Energy Crisis: Nuclear vs Renewable Sources
Is nuclear power the best way to meet the ever-increasing energy needs of the planet, or do alternative energy sources provide a viable alternative?
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The majority of the world's electricity is currently produced via fossil fuels. These are a finite ...
The majority of the world's electricity is currently produced via fossil fuels. These are a finite resource and will run out shortly. Current (2005) high oil prices reflect both rapidly rising demand for energy across the globe, and the limited supply of fossil fuels to meet this need. Although estimates are very variable as to exactly how long fossil fuels will last it is possible that oil will be exhausted within 50 years and coal within 25 years. It is therefore a necessity to find a new source of energy; we must therefore start to convert to nuclear energy now (so there is not a major crisis when fossil fuels do run out) and invest in nuclear energy for the future.
It is a curious fact that the number of further years that fossil fuel resources will last has remained unchanged for the last few decades! It is virtually impossible to predict how long these resources will last because there are undiscovered resources and because the rate of use cannot be predicted accurately. There are still vast unexploited resources in Canada and Siberia (to name but two). In addition some estimates predict that the lifetime of natural gas is about 350 years! There is no need at the moment to search for a new power source. That money would be better spent on creating technology to clean the output from power stations. We can explore other sources of energy when it becomes necessary in the future. When we do so it will be from a much more advanced basis making development easier.
In many senses nuclear energy is clean. It does not produce gaseous emissions such as greenhouse ga...
In many senses nuclear energy is clean. It does not produce gaseous emissions such as greenhouse gases, which are harmful either to the population or to the environment. It is true that it does produce radioactive waste. Since this is in solid form it can be dealt with much more easily and stored away from centres of population. The damage caused to the environment and populations due to the burning of fossil fuels is far in excess of the damage done to the environment due to the nuclear industry including even the Chernobyl catastrophe. In this sense nuclear energy is very much preferable to the burning of fossil fuels at the moment. Furthermore, as new technology becomes available to allow the more efficient use of nuclear fuel, less nuclear waste will be produced. (A recent example is the development of the fast breeder reactor, which uses fuel much more efficiently.) However, this trend will only continue with investment. Judging from the pace of development of nuclear technology since its inception it is fair to say that with more investment nuclear energy will become an even more desirable source of energy with many of its current drawbacks curtailed. The high price of oil at present looks set to continue, and makes the economic case for investment in nuclear power even more attractive.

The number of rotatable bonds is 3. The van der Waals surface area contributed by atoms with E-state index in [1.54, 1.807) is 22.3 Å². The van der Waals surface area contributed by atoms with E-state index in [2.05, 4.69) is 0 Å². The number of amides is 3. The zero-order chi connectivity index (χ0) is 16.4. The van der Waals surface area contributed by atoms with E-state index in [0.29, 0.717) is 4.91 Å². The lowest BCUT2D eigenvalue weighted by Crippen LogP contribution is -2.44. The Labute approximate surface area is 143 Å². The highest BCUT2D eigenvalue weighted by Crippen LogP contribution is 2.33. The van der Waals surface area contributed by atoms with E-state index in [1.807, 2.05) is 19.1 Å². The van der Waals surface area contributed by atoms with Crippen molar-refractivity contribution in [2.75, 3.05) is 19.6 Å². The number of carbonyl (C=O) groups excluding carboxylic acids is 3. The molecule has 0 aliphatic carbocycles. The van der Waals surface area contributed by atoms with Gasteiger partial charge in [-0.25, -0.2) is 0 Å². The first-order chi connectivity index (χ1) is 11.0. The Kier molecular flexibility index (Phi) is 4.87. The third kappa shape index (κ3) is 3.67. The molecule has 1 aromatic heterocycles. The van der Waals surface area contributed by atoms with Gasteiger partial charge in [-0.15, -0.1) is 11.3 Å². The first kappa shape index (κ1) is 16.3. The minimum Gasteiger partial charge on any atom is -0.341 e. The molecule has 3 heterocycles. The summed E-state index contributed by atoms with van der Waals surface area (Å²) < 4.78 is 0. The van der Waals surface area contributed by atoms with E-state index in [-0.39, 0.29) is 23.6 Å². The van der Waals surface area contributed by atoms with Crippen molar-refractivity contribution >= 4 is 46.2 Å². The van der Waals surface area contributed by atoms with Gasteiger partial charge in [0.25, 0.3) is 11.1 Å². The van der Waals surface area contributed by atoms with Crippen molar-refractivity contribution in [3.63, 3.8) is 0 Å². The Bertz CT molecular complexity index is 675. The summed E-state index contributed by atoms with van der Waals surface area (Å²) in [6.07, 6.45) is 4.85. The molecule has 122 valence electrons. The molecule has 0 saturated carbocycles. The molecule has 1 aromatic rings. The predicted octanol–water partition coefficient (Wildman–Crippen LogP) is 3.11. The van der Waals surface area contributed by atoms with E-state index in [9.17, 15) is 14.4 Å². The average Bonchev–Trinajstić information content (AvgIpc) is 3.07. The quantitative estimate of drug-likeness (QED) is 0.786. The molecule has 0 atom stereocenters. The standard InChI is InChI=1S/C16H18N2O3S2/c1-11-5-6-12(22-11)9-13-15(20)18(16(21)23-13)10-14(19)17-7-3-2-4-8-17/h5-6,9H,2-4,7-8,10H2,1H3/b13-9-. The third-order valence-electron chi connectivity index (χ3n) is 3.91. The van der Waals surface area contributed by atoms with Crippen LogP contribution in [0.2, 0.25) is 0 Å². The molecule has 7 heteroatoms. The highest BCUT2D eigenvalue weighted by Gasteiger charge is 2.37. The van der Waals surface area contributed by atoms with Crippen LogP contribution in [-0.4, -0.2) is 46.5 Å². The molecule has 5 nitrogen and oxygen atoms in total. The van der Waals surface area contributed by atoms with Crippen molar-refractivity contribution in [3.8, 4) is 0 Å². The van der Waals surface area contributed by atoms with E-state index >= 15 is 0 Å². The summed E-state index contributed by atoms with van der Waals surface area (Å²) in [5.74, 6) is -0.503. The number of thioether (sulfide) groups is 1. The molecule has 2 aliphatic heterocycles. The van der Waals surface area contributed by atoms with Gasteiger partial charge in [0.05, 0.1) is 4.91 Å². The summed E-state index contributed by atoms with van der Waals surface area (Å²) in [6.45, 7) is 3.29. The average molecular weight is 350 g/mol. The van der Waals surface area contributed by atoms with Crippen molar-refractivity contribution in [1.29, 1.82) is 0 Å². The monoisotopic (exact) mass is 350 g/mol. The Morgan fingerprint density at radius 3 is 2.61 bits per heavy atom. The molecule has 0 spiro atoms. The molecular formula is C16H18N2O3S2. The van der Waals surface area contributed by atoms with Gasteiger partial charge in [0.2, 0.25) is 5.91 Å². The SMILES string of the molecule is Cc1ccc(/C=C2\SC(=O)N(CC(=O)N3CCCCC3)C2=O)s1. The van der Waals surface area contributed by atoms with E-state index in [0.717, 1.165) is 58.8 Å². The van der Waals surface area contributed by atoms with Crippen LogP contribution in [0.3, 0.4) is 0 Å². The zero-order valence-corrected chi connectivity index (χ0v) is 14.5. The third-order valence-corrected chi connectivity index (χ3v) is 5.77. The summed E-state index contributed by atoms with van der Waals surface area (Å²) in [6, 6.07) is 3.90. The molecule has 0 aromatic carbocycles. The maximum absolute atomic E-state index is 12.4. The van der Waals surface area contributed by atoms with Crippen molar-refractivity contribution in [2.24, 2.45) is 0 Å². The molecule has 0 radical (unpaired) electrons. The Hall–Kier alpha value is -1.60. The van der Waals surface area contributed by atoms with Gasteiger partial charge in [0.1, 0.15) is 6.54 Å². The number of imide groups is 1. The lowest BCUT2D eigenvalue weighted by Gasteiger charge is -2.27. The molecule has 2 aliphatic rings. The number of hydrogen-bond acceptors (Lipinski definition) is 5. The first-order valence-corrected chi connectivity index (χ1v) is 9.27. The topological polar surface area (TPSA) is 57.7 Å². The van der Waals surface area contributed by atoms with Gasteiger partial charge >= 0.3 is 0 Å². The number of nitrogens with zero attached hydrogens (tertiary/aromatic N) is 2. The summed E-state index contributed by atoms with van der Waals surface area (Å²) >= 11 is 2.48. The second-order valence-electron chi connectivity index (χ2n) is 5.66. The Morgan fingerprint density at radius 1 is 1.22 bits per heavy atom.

Even apart from the safety issues, there are a number of problems with nuclear power. Firstly, it is expensive and relatively inefficient. The cost of building reactors is enormous and the price of subsequently decommissioning them also huge. Without massive government subsidy the nuclear industry cannot make money and building new plants is uneconomic compared to other methods of power generation.
Then there is also the problem of waste. Nuclear waste can remain radioactive for thousands of years. It must be stored for all this time away from water into which it can dissolve and far from any tectonic activity. This is virtually impossible and there are serious concerns over the state of waste discarded even a few decades ago. Governments have frequently resorted to dumping waste into the sea; an action which it has been shown has lead to an increase in radioactivity along many coastlines.
It is unfortunately the case that the nuclear industry has had bad reputation for safety. Not all o...